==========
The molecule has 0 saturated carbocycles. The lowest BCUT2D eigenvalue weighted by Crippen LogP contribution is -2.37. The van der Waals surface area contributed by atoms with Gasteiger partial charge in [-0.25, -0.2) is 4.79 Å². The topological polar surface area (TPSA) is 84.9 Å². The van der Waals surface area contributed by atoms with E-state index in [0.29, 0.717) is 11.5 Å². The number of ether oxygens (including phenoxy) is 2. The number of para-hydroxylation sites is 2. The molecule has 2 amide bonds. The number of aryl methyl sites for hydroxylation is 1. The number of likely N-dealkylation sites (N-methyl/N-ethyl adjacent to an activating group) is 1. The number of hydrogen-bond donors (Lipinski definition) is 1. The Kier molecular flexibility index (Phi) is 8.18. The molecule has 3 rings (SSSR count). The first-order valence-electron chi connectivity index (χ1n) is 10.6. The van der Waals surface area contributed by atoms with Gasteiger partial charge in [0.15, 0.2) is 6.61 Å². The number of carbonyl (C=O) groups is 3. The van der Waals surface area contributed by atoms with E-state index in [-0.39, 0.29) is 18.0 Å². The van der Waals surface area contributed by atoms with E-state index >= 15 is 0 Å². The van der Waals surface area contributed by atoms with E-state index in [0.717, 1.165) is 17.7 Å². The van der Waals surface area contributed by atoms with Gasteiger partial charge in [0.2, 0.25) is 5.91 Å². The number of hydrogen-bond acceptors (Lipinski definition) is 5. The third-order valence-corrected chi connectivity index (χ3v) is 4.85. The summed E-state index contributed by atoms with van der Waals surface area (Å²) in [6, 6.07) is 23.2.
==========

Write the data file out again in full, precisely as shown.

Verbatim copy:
The molecule has 0 saturated carbocycles. The lowest BCUT2D eigenvalue weighted by Crippen LogP contribution is -2.37. The van der Waals surface area contributed by atoms with Gasteiger partial charge in [-0.25, -0.2) is 4.79 Å². The topological polar surface area (TPSA) is 84.9 Å². The van der Waals surface area contributed by atoms with E-state index in [0.29, 0.717) is 11.5 Å². The number of ether oxygens (including phenoxy) is 2. The number of para-hydroxylation sites is 2. The molecule has 2 amide bonds. The number of aryl methyl sites for hydroxylation is 1. The number of likely N-dealkylation sites (N-methyl/N-ethyl adjacent to an activating group) is 1. The number of hydrogen-bond donors (Lipinski definition) is 1. The Kier molecular flexibility index (Phi) is 8.18. The molecule has 3 rings (SSSR count). The first-order valence-electron chi connectivity index (χ1n) is 10.6. The van der Waals surface area contributed by atoms with Gasteiger partial charge in [0.15, 0.2) is 6.61 Å². The number of carbonyl (C=O) groups is 3. The van der Waals surface area contributed by atoms with E-state index in [-0.39, 0.29) is 18.0 Å². The van der Waals surface area contributed by atoms with E-state index >= 15 is 0 Å². The van der Waals surface area contributed by atoms with E-state index in [0.717, 1.165) is 17.7 Å². The van der Waals surface area contributed by atoms with Gasteiger partial charge in [0.2, 0.25) is 5.91 Å². The number of hydrogen-bond acceptors (Lipinski definition) is 5. The third-order valence-corrected chi connectivity index (χ3v) is 4.85. The summed E-state index contributed by atoms with van der Waals surface area (Å²) in [6, 6.07) is 23.2.